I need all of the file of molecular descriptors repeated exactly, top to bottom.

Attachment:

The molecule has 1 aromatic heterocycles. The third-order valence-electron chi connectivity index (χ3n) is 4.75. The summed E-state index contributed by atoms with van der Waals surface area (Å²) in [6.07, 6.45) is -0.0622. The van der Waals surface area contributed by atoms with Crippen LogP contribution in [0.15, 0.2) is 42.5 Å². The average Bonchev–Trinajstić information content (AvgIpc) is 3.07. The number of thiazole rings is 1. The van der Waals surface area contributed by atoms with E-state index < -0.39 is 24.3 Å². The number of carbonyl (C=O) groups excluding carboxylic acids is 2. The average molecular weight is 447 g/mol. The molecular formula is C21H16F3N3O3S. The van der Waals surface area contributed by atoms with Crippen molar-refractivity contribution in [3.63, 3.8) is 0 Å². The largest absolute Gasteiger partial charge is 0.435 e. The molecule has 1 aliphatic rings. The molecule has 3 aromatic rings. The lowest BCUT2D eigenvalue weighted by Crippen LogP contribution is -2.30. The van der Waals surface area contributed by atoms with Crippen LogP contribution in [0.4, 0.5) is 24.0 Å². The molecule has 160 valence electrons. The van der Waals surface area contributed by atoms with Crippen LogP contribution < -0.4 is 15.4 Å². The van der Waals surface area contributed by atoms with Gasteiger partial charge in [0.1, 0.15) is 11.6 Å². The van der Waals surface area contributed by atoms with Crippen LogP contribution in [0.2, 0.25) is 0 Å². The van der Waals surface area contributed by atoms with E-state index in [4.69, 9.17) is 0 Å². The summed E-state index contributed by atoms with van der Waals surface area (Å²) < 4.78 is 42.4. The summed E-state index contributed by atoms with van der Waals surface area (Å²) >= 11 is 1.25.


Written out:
The molecule has 1 aromatic heterocycles. The third-order valence-electron chi connectivity index (χ3n) is 4.75. The summed E-state index contributed by atoms with van der Waals surface area (Å²) in [6.07, 6.45) is -0.0622. The van der Waals surface area contributed by atoms with Crippen LogP contribution in [0.15, 0.2) is 42.5 Å². The average Bonchev–Trinajstić information content (AvgIpc) is 3.07. The number of thiazole rings is 1. The van der Waals surface area contributed by atoms with E-state index < -0.39 is 24.3 Å². The number of carbonyl (C=O) groups excluding carboxylic acids is 2. The average molecular weight is 447 g/mol. The molecular formula is C21H16F3N3O3S. The van der Waals surface area contributed by atoms with Crippen molar-refractivity contribution in [3.63, 3.8) is 0 Å². The largest absolute Gasteiger partial charge is 0.435 e. The molecule has 1 aliphatic rings. The molecule has 3 aromatic rings. The lowest BCUT2D eigenvalue weighted by Crippen LogP contribution is -2.30. The van der Waals surface area contributed by atoms with Crippen LogP contribution in [0.4, 0.5) is 24.0 Å². The molecule has 160 valence electrons. The van der Waals surface area contributed by atoms with Crippen LogP contribution < -0.4 is 15.4 Å². The van der Waals surface area contributed by atoms with Gasteiger partial charge in [0.1, 0.15) is 11.6 Å². The van der Waals surface area contributed by atoms with Crippen LogP contribution in [0.2, 0.25) is 0 Å². The van der Waals surface area contributed by atoms with E-state index in [4.69, 9.17) is 0 Å². The summed E-state index contributed by atoms with van der Waals surface area (Å²) < 4.78 is 42.4. The summed E-state index contributed by atoms with van der Waals surface area (Å²) >= 11 is 1.25.